California risks embarking on a flawed and potentially costly Sacramento-area state office building strategy, the Legislature’s nonpartisan fiscal analyst warned in a report Tuesday, calling for more legislative scrutiny of the estimated $3 billion effort.
The Brown administration earlier this year compiled a plan to renovate or replace 11 state office buildings in poor or fair condition, mostly in downtown Sacramento. In June, the Legislature and Gov. Jerry Brown reached a budget deal that included a major first step: allocating $1.3 billion to pay for three new or renovated state office buildings, including the Capitol Annex.
In a report Tuesday, though, the Legislative Analyst’s Office said the administration’s strategy and ambitious timeline are short on detail and other options that might work better. Last June’s budget agreement, moreover, limits how much control lawmakers have over how the money gets spent – an approach the Legislature should avoid repeating if it gets requests for more money, the report said.
“We strongly encourage the Legislature to provide clear direction to the administration that it expects more complete information and a robust analysis to justify any future project or funding proposals,” the report said.
There already are signs that the state office buildings covered in the budget pact will turn out to be more expensive than earlier estimates, according to the analyst’s report.
The new resources building at Eighth and P streets and another new office building at 12th and O streets included in the state budget could cost up to $1,000 a square foot. That is more than double the estimated cost of $400 to $500 per square foot of building a high-rise in downtown Sacramento.
Officials initially leaned toward building a new resources building, now at Ninth and N streets, on private property. The latest thinking is to put it on state property due southwest of the current building, a change state officials say will cost $70 million because of a longer construction timeline and additional project management costs. No decision has been made.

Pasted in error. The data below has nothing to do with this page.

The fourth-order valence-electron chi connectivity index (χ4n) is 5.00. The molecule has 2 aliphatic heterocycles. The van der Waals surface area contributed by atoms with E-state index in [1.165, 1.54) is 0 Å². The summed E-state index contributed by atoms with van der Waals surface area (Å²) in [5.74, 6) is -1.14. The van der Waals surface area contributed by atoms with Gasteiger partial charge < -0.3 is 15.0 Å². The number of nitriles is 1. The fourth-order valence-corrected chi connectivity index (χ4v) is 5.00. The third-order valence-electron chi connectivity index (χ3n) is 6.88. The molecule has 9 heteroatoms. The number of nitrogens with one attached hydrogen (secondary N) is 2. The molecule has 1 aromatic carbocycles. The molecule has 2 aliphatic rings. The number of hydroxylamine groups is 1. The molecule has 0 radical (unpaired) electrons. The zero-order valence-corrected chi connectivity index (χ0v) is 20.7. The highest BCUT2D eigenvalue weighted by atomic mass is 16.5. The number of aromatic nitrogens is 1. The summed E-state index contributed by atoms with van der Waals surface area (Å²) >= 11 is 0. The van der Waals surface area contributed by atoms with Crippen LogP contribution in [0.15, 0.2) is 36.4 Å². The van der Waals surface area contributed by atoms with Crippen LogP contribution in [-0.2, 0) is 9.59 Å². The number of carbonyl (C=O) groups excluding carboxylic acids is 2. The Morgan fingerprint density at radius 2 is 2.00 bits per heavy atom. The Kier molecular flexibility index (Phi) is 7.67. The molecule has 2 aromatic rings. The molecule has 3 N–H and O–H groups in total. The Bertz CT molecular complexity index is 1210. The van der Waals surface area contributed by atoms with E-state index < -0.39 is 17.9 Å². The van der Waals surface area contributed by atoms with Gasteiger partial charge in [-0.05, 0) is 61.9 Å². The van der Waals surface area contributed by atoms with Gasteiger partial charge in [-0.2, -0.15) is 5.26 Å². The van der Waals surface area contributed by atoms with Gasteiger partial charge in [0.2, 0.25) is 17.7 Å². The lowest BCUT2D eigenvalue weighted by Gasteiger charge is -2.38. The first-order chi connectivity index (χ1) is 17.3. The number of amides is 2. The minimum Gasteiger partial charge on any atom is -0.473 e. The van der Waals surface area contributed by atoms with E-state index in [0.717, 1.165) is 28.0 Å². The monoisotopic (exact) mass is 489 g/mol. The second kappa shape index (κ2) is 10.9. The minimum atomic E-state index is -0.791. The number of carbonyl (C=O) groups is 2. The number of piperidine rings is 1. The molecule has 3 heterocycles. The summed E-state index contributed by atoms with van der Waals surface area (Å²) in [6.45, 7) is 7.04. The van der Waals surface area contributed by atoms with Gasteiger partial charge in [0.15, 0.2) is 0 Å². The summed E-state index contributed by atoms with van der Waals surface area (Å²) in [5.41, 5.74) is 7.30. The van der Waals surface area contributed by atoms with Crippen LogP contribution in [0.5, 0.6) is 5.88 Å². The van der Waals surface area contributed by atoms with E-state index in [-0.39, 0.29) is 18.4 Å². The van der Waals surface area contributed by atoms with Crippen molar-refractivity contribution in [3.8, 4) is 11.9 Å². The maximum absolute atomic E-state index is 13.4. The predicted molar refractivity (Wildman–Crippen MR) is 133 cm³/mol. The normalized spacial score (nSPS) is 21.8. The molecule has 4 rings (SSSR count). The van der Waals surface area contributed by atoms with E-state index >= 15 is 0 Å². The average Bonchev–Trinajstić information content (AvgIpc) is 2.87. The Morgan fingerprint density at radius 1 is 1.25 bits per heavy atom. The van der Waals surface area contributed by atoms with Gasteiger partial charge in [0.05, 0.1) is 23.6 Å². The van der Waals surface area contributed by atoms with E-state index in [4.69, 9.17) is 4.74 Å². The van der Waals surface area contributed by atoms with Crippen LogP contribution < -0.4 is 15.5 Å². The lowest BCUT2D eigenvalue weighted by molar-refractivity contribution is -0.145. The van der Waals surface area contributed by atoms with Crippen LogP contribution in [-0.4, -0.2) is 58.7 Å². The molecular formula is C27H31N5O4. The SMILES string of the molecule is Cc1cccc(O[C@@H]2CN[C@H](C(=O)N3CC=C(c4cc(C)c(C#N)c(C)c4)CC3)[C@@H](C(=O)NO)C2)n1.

Brian Ferguson, a spokesman for the state Department of General Services, said the administration will work closely with lawmakers and the analyst’s office to “ensure the highest possible degree of transparency and accountability in how these projects are executed.”
Tuesday’s report includes little discussion of the Capitol Annex, which is not formally part of the administration’s 11-building strategy.
Housing the governor, the lieutenant governor, most of the 120 lawmakers, and 1,400 legislative and executive branch staff, the annex is a destination for more than 1 million tourists, lobbyists and others per year, according to state estimates. Yet the building is overcrowded, lacks fire sprinklers, and contains hazardous materials.
The annex project is covered by a separate process that requires the governor and Legislature to work together. There has been no decision on whether to replace or renovate the building.